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Abu Dhabi, UAESaturday 27 February 2021

UAE's calendar facing a conflict

The UAE are poised to put regional pride before continental glory when a clash of fixtures will see them participate in both Asian Games and Gulf Cup in November.
Members of the UAE's triumphant 2007 Gulf Cup team who beat Oman 1-0 in the final.
Members of the UAE's triumphant 2007 Gulf Cup team who beat Oman 1-0 in the final.

ABU DHABI // The UAE are poised to put regional pride before continental glory when a clash of fixtures will see the national team participate in two major international tournaments at the same time. The Asian Games and the Gulf Cup both fall in November, a scheduling pile-up which will force Mohammed Khalfan al Rumaithi, the president of the Football Association, to decide where to send a weakened national team.

The full UAE side, however, seem certain to stay in the Middle East and contest the Gulf Cup. The UAE have never reached the semi-finals of the Asian Games, but won the Gulf Cup as recently as 2007. "The Gulf Cup is coming at the wrong time," said al Rumaithi. "It was decided before we knew when the Asian Games were going to start. Had we known we would have selected another date, but now we are committed.

"We have a technical committee meeting [today] and we will see how we can manage two major competitions," he said. "The Gulf Cup is not only a sporting arena, it is also political and all our neighbouring countries compete. Usually only first teams go and we will try to send ours to make the tournament as successful as possible. "But we are not yet sure about whether it will run on time or be delayed. I must emphasise that we are supportive of Yemen and we will support the Gulf Cup to the maximum, even if we have to take a reserve team to the Asian Games - we will do it."

Another concern for al Rumaithi is history seemingly repeating itself ahead of this December's Club World Cup (CWC) in Abu Dhabi. Al Wahda, the Pro League champions, have recruited Laszlo Boloni, the Romanian, to replace Josef Hickersberger, the previous coach who did not have his contract renewed. The series of events mirrors what unravelled at Al Ahli last season. After winning the league, the Dubai club were embarrassingly eliminated by part-timers Auckland FC, the Oceania champions, in the CWC's preliminary qualifier.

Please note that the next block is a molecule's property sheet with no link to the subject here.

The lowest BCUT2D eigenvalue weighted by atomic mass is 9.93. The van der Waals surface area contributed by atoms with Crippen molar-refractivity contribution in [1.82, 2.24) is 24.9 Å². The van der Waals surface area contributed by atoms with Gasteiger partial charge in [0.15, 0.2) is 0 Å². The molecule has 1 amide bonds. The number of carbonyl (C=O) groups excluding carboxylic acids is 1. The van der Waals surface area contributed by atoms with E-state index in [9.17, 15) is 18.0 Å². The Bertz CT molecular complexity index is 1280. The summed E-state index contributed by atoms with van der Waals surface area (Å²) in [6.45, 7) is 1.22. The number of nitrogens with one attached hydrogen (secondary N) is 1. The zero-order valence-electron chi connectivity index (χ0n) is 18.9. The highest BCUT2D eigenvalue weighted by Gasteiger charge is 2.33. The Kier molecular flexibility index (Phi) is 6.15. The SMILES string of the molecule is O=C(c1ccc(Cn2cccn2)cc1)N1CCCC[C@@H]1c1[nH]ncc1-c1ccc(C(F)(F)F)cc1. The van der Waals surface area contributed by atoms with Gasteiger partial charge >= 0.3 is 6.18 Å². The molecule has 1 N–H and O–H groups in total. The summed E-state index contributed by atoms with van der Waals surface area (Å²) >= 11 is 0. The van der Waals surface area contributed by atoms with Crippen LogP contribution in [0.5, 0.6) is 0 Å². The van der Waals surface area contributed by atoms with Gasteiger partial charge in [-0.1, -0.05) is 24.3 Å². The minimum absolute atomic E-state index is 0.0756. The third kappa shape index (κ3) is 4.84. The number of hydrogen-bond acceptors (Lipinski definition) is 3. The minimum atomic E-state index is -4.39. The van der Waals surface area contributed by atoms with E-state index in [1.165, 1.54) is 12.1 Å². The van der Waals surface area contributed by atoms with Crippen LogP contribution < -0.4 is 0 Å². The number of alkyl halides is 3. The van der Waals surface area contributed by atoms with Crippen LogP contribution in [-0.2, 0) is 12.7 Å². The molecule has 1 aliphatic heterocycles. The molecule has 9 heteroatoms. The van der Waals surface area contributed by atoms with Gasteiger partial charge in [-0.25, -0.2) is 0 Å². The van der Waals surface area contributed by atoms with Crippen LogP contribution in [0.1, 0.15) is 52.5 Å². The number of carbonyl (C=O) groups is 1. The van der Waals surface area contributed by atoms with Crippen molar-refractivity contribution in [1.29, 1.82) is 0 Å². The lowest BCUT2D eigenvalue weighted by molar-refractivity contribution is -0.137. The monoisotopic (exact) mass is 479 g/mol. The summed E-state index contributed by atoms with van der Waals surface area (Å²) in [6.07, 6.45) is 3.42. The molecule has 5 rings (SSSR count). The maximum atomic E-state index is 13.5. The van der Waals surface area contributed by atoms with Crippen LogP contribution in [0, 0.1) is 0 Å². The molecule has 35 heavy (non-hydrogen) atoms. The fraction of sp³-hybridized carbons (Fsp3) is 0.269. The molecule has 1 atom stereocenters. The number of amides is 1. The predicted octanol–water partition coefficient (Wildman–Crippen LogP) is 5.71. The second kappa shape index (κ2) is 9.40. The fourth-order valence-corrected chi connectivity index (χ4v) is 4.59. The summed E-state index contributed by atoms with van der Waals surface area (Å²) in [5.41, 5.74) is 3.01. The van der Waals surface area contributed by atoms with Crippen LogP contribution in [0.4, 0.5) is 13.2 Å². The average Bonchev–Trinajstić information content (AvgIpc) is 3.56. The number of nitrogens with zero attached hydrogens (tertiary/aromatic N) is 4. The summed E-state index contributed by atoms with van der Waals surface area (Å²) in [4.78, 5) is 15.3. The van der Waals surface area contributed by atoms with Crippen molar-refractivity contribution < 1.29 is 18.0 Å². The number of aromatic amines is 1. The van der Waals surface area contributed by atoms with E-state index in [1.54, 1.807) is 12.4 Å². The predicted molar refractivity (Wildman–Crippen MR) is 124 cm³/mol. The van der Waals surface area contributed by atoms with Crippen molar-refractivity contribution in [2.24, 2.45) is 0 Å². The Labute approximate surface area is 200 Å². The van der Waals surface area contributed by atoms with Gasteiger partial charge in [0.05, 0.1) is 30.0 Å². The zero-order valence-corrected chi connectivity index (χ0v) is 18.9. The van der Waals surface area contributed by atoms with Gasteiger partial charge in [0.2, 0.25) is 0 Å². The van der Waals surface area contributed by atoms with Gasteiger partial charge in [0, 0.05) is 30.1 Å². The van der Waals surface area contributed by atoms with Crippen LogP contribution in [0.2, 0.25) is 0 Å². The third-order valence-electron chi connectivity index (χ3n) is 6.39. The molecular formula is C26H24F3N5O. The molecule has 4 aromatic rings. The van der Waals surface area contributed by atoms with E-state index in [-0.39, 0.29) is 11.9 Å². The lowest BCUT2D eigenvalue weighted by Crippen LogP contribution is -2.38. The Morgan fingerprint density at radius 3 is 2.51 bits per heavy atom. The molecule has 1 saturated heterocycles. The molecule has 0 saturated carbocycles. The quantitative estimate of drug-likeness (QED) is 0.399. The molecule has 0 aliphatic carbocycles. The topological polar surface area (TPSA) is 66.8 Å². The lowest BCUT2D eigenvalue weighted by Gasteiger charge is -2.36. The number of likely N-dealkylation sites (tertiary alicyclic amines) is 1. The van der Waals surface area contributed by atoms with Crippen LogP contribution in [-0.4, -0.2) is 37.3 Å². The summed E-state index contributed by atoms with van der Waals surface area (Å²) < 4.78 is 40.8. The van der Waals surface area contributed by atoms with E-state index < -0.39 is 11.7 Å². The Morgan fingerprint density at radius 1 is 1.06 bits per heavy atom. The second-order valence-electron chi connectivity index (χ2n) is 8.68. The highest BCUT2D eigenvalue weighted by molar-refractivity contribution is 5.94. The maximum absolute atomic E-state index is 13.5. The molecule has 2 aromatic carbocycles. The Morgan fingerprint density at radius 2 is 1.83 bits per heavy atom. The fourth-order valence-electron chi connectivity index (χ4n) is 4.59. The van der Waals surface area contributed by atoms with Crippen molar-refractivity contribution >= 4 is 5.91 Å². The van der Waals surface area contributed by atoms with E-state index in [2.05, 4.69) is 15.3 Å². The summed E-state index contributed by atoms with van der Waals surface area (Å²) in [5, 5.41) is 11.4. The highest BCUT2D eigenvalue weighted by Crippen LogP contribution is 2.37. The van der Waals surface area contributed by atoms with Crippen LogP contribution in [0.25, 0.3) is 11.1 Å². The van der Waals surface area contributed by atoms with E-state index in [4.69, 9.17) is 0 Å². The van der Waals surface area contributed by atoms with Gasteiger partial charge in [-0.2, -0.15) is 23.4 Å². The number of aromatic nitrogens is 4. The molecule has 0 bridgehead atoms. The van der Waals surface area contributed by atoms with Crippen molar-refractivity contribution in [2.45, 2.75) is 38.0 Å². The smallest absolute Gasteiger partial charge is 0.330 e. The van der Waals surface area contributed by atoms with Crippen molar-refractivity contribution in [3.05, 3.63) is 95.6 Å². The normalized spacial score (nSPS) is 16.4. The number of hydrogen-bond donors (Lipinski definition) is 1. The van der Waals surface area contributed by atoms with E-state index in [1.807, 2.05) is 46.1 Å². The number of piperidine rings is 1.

Wahda's lack of stability is concerning al Rumaithi. "I'm afraid because what is happening with Al Wahda happened last year with Al Ahli," he said. "The manager has left and one of their good foreign players has moved [Pinga, the Brazilian who has signed for Ahli]. Changing the foreign players is a dodgy situation because sometimes you succeed with them and other times, even when they are great players, they do not perform well.

"But the club is considering this and that's why they have brought in Boloni. He was here two years ago as the coach of Al Jazira, and knows the team, the league and the players. I think Al Wahda will show a better face of our football than Al Ahli did last year." Nonetheless, al Rumaithi backed Wahda bosses who pushed through Hickersberger's departure after the Austrian's excessive salary demands.

"I don't believe clubs should let their arms be twisted," he added. "I heard Hickersberger came in with big demands after winning the league and in truth, Al Wahda should have probably won more than just the league. The club thought he was trying to twist their arm and they said 'that's it'." @Email:emegson@thenational.ae

Published: May 25, 2010 04:00 AM

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